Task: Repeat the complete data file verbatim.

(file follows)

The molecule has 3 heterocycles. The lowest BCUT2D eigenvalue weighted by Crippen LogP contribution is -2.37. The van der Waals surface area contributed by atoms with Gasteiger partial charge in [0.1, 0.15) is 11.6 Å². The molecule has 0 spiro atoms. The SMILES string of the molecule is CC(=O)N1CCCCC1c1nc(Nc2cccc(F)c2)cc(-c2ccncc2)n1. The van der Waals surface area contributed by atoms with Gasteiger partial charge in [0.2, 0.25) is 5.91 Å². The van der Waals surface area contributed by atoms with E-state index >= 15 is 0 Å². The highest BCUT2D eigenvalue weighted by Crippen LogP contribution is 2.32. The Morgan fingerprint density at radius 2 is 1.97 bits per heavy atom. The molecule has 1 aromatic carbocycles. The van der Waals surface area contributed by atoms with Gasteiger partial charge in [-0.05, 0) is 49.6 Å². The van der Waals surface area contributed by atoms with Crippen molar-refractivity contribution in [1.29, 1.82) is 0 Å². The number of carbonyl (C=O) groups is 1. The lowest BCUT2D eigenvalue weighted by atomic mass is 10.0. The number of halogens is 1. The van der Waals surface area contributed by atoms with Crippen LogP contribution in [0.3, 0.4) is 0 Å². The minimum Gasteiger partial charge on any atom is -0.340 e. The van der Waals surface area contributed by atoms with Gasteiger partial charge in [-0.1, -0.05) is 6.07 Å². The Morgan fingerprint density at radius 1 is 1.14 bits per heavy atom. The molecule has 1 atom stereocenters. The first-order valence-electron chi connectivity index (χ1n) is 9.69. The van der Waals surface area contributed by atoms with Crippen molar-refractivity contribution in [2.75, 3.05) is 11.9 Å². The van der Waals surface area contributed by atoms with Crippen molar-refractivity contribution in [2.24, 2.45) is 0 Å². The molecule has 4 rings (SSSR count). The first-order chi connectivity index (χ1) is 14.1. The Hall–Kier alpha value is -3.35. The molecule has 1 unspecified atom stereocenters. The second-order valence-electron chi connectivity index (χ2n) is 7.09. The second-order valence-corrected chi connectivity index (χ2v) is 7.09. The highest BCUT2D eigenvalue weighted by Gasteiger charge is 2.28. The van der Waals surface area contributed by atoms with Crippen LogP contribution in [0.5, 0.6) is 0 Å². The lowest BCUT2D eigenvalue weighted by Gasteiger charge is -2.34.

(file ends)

The molecule has 3 heterocycles. The lowest BCUT2D eigenvalue weighted by Crippen LogP contribution is -2.37. The van der Waals surface area contributed by atoms with Gasteiger partial charge in [0.1, 0.15) is 11.6 Å². The molecule has 0 spiro atoms. The SMILES string of the molecule is CC(=O)N1CCCCC1c1nc(Nc2cccc(F)c2)cc(-c2ccncc2)n1. The van der Waals surface area contributed by atoms with Gasteiger partial charge in [0.2, 0.25) is 5.91 Å². The van der Waals surface area contributed by atoms with E-state index >= 15 is 0 Å². The highest BCUT2D eigenvalue weighted by Crippen LogP contribution is 2.32. The Morgan fingerprint density at radius 2 is 1.97 bits per heavy atom. The molecule has 1 aromatic carbocycles. The van der Waals surface area contributed by atoms with Gasteiger partial charge in [-0.05, 0) is 49.6 Å². The van der Waals surface area contributed by atoms with Crippen molar-refractivity contribution in [1.29, 1.82) is 0 Å². The number of carbonyl (C=O) groups is 1. The lowest BCUT2D eigenvalue weighted by atomic mass is 10.0. The number of halogens is 1. The van der Waals surface area contributed by atoms with Crippen LogP contribution in [0.3, 0.4) is 0 Å². The minimum Gasteiger partial charge on any atom is -0.340 e. The van der Waals surface area contributed by atoms with Gasteiger partial charge in [-0.1, -0.05) is 6.07 Å². The Morgan fingerprint density at radius 1 is 1.14 bits per heavy atom. The molecule has 1 atom stereocenters. The first-order valence-electron chi connectivity index (χ1n) is 9.69. The van der Waals surface area contributed by atoms with Crippen molar-refractivity contribution in [2.75, 3.05) is 11.9 Å². The van der Waals surface area contributed by atoms with Crippen molar-refractivity contribution in [2.24, 2.45) is 0 Å². The molecule has 4 rings (SSSR count). The first-order chi connectivity index (χ1) is 14.1. The Hall–Kier alpha value is -3.35. The molecule has 1 unspecified atom stereocenters. The second-order valence-electron chi connectivity index (χ2n) is 7.09. The second-order valence-corrected chi connectivity index (χ2v) is 7.09. The highest BCUT2D eigenvalue weighted by Gasteiger charge is 2.28. The van der Waals surface area contributed by atoms with Crippen LogP contribution in [0.5, 0.6) is 0 Å². The lowest BCUT2D eigenvalue weighted by Gasteiger charge is -2.34.